‘It’s About You,’ reviewed by Marshall Fine


Think of “It’s About You” as the “Tree of Life” of rock-docs: a movie so in love with atmospherics and self-examination that it completely loses track of its subject.

As rock documentaries go, “It’s About You,” ostensibly a film about John Mellencamp by photographer Kurt Markus and his son, Ian, is both insubstantial and self-indulgent. While the Markuses had an all-access pass to film Mellencamp as he performed and recorded on the 2009 tour (with Bob Dylan and Willie Nelson) that ultimately produced his 2010 album, “No Better Than This,” that was as close as they ever got. You never even see Dylan or Nelson.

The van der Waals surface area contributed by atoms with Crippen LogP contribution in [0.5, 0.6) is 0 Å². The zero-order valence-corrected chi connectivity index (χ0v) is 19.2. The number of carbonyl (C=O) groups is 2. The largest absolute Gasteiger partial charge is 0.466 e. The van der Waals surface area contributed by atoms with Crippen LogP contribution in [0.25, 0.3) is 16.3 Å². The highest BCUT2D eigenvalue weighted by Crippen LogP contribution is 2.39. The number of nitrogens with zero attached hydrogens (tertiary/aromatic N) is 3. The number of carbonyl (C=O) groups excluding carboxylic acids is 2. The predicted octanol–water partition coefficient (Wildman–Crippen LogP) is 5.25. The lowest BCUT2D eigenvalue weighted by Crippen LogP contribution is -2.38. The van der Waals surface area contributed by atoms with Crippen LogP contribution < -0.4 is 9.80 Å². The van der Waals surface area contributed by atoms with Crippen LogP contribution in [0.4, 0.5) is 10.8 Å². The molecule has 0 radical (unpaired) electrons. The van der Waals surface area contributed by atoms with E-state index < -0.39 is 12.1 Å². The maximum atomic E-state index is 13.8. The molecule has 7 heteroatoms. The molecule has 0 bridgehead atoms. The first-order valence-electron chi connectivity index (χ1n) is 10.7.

According to Markus’ voice-over narration, Mellencamp invited Markus to film the tour – and he and his son decided to shoot it on Super-8, as well as with digital and still cameras. While criss-crossing the country, Mellencamp stopped to do some rootsy recording – simple microphones, reel-to-reel tape decks – in places like an Alabama church and the original Sun recording studios.

Well, not that rootsy. He does have producer T-Bone Burnett along to honcho the sessions. Think of it as cutting-edge roots or, perhaps, faux roots.

This review continues on my website.

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